This present study employs corrosion measurement techniques such as weight loss, thermometric and potentiodynamic polarization to monitor the effect of acid concentration on Fe6956 corrosion in hydrochloric acid solution in order to determine its viability in process industries. The weight loss method was carried out at different temperatures to study the effect of temperature on corrosion of Fe6956, while polarization method revealed the electrochemical behaviour of stainless steel in different HCl acid concentration. The thermometric measurements gave an insight to corrosion reaction by way of reaction number (RN). The dependence of corrosion rate on temperature and acid concentration was discussed using Arrhenius equation and transition state equation to calculate kinetic and thermodynamic parameters such as frequency factor (A), activation energy (Ea), entropy of activation (∆S*) and enthalpy of activation (∆H*). The chemical compositions (ppm) of Fe6956 are listed in Table 1 while corrosion rate (KCR) was calculated in millimeter penetration per year (mmy1) using Equation (1) [5]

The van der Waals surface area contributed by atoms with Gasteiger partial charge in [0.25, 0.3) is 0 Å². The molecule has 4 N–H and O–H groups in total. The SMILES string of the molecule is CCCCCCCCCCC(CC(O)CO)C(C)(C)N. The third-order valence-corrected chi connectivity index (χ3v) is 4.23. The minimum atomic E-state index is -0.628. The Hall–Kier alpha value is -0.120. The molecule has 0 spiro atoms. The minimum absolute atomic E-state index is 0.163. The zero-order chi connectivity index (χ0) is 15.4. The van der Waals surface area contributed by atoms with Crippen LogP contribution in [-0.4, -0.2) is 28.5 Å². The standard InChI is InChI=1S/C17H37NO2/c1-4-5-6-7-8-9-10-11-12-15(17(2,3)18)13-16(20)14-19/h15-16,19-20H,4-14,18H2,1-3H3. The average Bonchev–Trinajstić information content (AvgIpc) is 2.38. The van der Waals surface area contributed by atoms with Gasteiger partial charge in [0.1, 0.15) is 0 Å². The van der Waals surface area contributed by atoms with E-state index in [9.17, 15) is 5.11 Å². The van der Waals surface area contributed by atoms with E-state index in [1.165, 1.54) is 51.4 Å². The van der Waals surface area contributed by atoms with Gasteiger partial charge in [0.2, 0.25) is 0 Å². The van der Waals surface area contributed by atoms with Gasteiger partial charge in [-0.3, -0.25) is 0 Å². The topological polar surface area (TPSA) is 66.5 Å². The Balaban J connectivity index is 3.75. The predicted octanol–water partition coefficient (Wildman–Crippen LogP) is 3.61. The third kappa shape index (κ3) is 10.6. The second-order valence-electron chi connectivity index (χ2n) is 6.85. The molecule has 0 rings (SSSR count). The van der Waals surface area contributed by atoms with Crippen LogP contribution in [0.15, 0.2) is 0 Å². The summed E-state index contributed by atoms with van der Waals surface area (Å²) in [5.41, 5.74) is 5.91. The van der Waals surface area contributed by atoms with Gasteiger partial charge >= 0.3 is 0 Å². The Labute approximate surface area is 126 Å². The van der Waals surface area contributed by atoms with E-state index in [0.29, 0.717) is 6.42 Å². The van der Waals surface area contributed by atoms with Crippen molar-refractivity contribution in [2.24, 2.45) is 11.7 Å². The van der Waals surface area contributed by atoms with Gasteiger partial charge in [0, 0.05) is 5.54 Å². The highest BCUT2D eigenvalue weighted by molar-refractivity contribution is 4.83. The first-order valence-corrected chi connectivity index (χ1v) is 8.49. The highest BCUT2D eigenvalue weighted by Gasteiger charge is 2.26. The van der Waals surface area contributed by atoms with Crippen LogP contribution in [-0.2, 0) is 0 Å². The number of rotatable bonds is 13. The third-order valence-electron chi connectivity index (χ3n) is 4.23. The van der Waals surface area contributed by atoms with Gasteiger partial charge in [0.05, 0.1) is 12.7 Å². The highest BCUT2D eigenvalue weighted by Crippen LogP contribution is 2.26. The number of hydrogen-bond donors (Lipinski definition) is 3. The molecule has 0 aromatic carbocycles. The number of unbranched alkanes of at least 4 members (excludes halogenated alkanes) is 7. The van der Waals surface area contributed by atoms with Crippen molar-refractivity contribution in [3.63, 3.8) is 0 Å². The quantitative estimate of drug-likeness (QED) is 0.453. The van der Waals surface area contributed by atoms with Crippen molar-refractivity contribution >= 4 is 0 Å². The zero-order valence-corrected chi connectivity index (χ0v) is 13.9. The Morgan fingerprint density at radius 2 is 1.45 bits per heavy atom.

where k = unit of corrosion rate constant (8.76 × 104 mmy1);

∆W = weight loss in mg;

ρ = density of metal (g/cm3);

T = exposure time in hours;

A = area of working electrode (cm2).

2. Experimental

2.1. Material Preparation

Stainless steel (Fe6956) composition given in Table 1 was obtained commercially from Advent research materials Ltd, Eynsham Oxford England OX294JA. The sheet was mechanically press-cut into 4.0 × 4.0 × 0.1 cm

Table 1 . Chemical composition (ppm) of stainless steel (Fe6956).

working electrodes with a hole of 1 mm drilled at the upper edge of the coupons. These were used without further polishing but they were degreased in absolute ethanol, dried in acetone and further dried with hot air and then stored in moisture-free desiccator prior usage. Corrosive solutions were prepared from analytical BDH grade reagent using double distilled water. Fresh working electrodes and solutions were used for each test run. All computations were done using Origin Pro 8 Data analysis & graphing workspace.